Kovi said somewhere a while back that he wouldn't pay unless their were certain assurances. It was basically every year Caterham say they will be good for points and they are not. So he wouldn't be willing to put other peoples money down on false promises. If he was to bring money it would need to be a guaranteed step up.

Can't really blame him.


You do raise a good point here. I personally have mixed feelings.

Seeing Kova a lot here in Finnish media, he has been quite negative towards Lotus, but still absolutely being his PRself.
In a other hand i can remember how happy Kovalainen has seemed before season starts. Telling what promises the team has given and how they are working on it. I can also remember how crushed he has been after tests and season start seeing the car is just as crappy as before. Neither do the changes along the season bring any improvements.


Thinking that i absolutely agree with some above that he doesn't owe them anything. It would make absolutely no sense for him to go and pay for the crappy position. He has earned his position to start from the back after McLaren, but i don't think he deserves to be driver that needs to pay for his seat. He knows it and is leaving F1.



I think thats just the crux of it and like a lot of people fedup with the BS.


As for his period at Macca. I don't think you can compare him to Hammy and get a fair reflection of his talents. As has been pointed out many times. He was constantly getting the disreputable strategy for Quali AND was playing 2nd fiddle when it came to new parts. when Button came into the team they got equal treatment. Heikki never had that luxury. He was to Hammy what Massa is to Alonso.

He was getting the poorer strategy in qualifying because in the races he was so poor, whenever he was in a good position after qualifying he would invariable fall away in the race, McLaren got rid of him simply because he wasn't good enough

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PostPosted: Sun Jan 13, 2013 2:53 pm 
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The bottom line is that Heikki wasn't prepared to find sponsorship just so he could drive around at the back of the grid, this is the disrespect part of it i believe, another part of it is that he's no better then many of the pay drivers now present on the grid, a very good qualifier but overall nothing really special and i think thats the last F1 will see of him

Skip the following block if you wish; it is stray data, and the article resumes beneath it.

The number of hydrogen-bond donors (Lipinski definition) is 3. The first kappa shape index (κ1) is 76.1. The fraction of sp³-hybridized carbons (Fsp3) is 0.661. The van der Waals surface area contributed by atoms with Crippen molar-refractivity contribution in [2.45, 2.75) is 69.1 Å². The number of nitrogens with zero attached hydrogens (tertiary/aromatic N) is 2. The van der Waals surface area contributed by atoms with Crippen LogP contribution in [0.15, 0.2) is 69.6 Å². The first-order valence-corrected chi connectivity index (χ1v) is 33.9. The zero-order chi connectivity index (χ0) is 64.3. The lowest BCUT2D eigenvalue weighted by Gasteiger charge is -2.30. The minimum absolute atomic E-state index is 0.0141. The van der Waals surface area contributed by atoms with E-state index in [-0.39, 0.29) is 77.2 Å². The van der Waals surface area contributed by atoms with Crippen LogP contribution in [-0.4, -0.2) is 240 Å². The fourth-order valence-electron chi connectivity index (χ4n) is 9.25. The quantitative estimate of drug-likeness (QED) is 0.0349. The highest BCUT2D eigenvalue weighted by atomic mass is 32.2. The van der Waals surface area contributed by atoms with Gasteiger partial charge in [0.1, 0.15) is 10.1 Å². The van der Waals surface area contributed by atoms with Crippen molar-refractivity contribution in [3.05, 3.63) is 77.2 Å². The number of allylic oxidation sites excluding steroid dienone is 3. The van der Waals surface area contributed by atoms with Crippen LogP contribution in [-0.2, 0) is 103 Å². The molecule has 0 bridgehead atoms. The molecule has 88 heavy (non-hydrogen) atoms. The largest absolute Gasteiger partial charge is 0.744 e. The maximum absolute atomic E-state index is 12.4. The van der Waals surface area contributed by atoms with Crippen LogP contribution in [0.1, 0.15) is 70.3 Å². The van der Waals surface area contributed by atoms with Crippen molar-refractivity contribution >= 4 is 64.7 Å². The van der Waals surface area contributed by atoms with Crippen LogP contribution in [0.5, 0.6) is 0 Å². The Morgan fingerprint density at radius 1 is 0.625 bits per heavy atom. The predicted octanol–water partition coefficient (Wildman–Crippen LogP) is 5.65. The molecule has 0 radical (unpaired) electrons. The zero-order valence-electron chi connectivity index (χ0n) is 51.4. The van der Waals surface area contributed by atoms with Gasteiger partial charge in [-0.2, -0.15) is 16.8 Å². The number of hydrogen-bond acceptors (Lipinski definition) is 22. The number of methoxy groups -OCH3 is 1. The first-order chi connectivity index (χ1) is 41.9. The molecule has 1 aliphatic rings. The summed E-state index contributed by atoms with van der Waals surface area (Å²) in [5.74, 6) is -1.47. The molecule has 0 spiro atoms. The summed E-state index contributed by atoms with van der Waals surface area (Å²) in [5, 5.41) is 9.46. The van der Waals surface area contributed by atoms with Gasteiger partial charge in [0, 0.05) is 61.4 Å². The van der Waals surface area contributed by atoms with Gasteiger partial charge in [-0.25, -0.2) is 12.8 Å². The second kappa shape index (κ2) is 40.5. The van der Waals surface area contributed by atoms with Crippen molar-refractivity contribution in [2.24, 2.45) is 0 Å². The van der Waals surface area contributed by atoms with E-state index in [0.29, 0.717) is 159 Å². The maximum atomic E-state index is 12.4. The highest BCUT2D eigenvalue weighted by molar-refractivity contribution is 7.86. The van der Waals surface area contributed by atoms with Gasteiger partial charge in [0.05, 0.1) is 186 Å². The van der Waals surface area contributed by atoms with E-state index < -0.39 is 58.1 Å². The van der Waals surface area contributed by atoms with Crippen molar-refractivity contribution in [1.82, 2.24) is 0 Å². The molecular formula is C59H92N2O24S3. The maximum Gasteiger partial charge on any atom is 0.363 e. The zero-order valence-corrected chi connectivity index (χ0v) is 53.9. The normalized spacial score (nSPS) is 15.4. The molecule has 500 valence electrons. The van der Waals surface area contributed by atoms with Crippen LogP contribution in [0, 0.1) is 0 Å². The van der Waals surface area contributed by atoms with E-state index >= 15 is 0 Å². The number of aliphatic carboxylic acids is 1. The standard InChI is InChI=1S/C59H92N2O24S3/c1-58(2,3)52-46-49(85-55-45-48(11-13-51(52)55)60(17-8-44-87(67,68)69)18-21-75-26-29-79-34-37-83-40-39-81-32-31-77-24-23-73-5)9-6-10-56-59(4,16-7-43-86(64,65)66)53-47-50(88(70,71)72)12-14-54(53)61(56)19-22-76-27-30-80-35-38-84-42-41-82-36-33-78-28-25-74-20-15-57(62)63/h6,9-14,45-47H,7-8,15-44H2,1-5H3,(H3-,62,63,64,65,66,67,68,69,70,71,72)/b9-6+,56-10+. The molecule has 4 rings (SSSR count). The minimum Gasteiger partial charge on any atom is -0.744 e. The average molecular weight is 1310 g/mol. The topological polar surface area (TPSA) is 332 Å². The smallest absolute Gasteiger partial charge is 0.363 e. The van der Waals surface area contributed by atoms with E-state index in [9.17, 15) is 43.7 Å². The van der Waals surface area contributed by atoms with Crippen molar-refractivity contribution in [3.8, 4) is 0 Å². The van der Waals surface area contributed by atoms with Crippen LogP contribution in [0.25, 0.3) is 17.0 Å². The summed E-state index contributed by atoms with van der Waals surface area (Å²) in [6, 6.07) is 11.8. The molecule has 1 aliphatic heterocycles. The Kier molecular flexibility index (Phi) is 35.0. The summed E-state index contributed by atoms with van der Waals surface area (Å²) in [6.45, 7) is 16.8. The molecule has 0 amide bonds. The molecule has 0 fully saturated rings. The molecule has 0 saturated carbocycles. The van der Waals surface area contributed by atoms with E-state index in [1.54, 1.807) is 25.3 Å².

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PostPosted: Sun Jan 13, 2013 3:06 pm 
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Toby. wrote:
Is it really that surprising that Kovalainen has finally found himself without a seat? After 2008-2009, it was nothing short of a miracle that a few 'new' teams came in and needed experienced drivers. He's been praised for his efforts against his two team-mates during his time at Caterham. Unfortunately, when you look at the big picture, Jarno Trulli and Vitaly Petrov aren't top caliber drivers. Let's not forget that Petrov finished higher in the standings at the conclusion of the 2012 season.

After his annihilation at the hands of Hamilton, no top team was going to hire Kovalainen. A lot of people hoped somebody would throw him a lifeline, but it was never going to happen. Button, who many people didn't rate particularly highly before he joined McLaren, managed to challenge Hamilton's position in the team. Kovalainen failed to score 1/3 of Hamilton's scores over the 08 and 09 seasons. Would you have signed him even if he was able to beat Jarno Trulli?

And Kovalianen was putting himself out there to leave the team. He's said many times that he'd happily go to a better team if somebody offered him a seat. It doesn't fill the mechanics and board members with confidence when you're so happy to go to somebody with a better car without considering your own team first.

my point exactly he was all ready to leave at the drop of a hat, the seats dry up and he expects Caterham to pay him for a drive when someone who brings in sponsors towards the end of the season and definitely wdc position wise did better?


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PostPosted: Sun Jan 13, 2013 3:12 pm 
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pokerman wrote:
He was getting the poorer strategy in qualifying because in the races he was so poor, whenever he was in a good position after qualifying he would invariable fall away in the race, McLaren got rid of him simply because he wasn't good enough



When you are starting off on heavier fuel than those around you, you are automatically screwed.

Thing is because the two drivers were on different strategies and different specs of cars you cannot draw fair conclusions by simply comparing the two performances. If it was 50/50 equal status fair enough but not when the deal was so weighted to one side.

I dare say having the reigning WDC ready to come along also had something to do with McLaren looking rid. Oddly too for someone not good enough McLaren more than once have been quite complimentary of Heikki. Even going as far as pointing out that Fuel corrected he beat Hammy in Quali a fair bit.

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PostPosted: Sun Jan 13, 2013 3:33 pm 
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I've thought Heikki lacks motivation for a couple of seasons now. He doesn't seem willing to make F1 his life. That's fine....not everyone can be consumed by their job choice...but to be really good in F1 you kind of have to. For me its what holds JB, Lewis, and Kimi back as well.